Until now, little was known about the physiochemical processes that determine the protective qualities of military uniforms (for example, for protection against poisonous gases). TU Delft researcher Michal Sobera has changed all this however through the use of computer modeling. He believes that within a few years it will be possible to calculate this by means of a realistic model of the human body with protective clothing. On April 25, Sobera will receive his PhD based on this research subject.
During his PhD research, Michal Sobera studied clothing that protects people against so-called NBC-weapons (Nuclear, Biological and Chemical). This clothing is for example worn by soldiers and fire department personnel, protecting them (as far as possible) against for instance poisonous gases. Sobera conducted his research for, and in close cooperation with, TNO Defense & Safety, and he also worked together with the United States military – to be precise, the US Army Soldier Systems Center, a US Department of Defense research institute that specialises in researching issues that are directly related to military personnel.
Until now, there was relatively little fundamental knowledge available about how the functioning of this type of clothing is effected by currents and transfers of heat and mass. Soberas research findings have now contributed toward taking this knowledge to a higher level.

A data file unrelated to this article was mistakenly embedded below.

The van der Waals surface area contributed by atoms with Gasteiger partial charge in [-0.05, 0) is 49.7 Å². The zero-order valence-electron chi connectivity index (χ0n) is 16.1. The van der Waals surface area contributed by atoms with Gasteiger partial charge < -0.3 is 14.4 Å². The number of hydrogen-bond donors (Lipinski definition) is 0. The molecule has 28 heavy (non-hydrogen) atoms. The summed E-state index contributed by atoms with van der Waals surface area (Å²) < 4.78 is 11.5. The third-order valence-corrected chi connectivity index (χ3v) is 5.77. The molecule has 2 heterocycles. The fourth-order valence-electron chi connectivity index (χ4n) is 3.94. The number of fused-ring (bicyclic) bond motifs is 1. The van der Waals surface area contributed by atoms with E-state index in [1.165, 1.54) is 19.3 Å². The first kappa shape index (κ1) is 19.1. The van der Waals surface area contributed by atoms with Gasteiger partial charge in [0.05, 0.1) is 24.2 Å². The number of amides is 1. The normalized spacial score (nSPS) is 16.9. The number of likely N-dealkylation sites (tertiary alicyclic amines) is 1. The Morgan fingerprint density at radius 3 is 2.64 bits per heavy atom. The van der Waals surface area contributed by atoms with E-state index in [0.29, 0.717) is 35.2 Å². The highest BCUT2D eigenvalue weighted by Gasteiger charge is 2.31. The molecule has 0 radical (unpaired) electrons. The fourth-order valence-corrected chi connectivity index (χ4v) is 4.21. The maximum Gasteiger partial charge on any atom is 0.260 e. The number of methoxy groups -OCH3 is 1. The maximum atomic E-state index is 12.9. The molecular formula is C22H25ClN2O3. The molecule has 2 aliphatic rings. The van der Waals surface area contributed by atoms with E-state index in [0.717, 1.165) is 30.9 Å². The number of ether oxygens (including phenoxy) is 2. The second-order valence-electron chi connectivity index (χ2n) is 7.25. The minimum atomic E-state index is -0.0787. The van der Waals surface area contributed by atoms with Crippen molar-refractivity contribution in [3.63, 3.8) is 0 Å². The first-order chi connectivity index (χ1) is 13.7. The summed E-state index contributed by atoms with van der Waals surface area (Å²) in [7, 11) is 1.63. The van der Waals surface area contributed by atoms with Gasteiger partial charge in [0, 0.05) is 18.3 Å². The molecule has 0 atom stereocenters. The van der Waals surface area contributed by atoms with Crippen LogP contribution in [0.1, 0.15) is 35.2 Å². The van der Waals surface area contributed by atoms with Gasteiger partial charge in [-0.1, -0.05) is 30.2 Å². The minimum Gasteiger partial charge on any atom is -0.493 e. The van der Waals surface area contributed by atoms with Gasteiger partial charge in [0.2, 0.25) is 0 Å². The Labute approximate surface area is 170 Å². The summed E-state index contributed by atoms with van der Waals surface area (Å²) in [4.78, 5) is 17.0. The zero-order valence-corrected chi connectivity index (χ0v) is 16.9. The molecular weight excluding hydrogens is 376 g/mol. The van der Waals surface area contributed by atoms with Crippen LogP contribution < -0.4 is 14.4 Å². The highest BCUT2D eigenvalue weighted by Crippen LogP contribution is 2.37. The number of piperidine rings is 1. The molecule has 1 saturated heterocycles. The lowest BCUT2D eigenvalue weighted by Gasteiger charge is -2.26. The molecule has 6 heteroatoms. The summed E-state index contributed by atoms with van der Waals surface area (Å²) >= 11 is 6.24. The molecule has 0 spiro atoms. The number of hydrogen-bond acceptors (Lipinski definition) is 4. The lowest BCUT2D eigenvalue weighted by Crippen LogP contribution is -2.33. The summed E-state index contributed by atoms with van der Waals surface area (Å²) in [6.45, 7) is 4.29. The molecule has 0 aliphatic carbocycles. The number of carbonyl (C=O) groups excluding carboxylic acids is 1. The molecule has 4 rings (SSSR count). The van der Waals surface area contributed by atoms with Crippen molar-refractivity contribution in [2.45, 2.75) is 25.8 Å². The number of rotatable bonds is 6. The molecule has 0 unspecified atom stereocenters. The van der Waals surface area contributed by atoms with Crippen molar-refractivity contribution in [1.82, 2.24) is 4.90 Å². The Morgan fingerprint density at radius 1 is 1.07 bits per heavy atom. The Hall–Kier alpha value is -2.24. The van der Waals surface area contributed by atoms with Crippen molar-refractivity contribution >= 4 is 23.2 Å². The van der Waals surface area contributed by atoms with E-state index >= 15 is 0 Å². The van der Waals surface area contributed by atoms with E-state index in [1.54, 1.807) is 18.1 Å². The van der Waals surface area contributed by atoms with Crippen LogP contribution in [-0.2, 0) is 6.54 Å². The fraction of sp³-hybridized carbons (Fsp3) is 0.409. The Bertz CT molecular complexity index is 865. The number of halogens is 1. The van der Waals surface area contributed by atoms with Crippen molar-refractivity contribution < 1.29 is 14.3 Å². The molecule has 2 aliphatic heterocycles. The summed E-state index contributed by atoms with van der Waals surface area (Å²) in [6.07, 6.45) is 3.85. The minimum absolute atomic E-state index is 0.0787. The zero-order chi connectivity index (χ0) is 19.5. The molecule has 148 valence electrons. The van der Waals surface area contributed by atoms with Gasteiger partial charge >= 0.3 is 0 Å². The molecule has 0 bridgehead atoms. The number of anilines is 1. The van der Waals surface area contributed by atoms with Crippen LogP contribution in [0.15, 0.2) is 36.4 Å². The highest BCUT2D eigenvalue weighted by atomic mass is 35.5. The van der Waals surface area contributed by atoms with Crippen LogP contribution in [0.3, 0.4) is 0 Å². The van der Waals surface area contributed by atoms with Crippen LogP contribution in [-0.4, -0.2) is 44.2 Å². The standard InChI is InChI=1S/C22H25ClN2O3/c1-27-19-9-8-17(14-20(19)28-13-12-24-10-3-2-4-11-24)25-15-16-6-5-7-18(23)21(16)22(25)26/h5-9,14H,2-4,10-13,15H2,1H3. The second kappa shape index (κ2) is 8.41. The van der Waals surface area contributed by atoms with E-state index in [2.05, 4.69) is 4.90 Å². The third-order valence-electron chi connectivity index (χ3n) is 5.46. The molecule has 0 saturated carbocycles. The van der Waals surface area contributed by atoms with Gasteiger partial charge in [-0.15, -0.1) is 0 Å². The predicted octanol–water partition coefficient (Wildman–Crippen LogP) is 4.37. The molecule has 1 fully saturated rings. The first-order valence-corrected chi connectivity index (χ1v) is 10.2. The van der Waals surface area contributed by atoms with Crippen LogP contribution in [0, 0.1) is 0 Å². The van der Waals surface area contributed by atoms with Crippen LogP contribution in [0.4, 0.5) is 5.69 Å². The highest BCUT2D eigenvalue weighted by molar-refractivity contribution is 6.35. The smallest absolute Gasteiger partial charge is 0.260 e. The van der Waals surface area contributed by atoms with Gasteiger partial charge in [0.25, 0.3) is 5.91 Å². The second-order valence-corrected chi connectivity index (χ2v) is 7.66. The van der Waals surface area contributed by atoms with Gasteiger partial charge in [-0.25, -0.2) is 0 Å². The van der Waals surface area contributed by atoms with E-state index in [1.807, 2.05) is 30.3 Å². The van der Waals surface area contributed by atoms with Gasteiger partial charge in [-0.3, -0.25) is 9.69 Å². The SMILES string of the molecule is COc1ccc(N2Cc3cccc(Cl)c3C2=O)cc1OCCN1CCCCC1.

Maarten van der Sanden | alfa
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The Max Planck Institute for Physics (MPP) is opening up a new research field. A workshop from November 21 - 22, 2016 will mark the start of activities for an innovative axion experiment. Axions are still only purely hypothetical particles. Their detection could solve two fundamental problems in particle physics: What dark matter consists of and why it has not yet been possible to directly observe a CP violation for the strong interaction.
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The efficiency of power electronic systems is not solely dependent on electrical efficiency but also on weight, for example, in mobile systems. When the weight of relevant components and devices in airplanes, for instance, is reduced, fuel savings can be achieved and correspondingly greenhouse gas emissions decreased. New materials and components based on gallium nitride (GaN) can help to reduce weight and increase the efficiency. With these new materials, power electronic switches can be operated at higher switching frequency, resulting in higher power density and lower material costs.
Researchers at the Fraunhofer Institute for Solar Energy Systems ISE together with partners have investigated how these materials can be used to make power...
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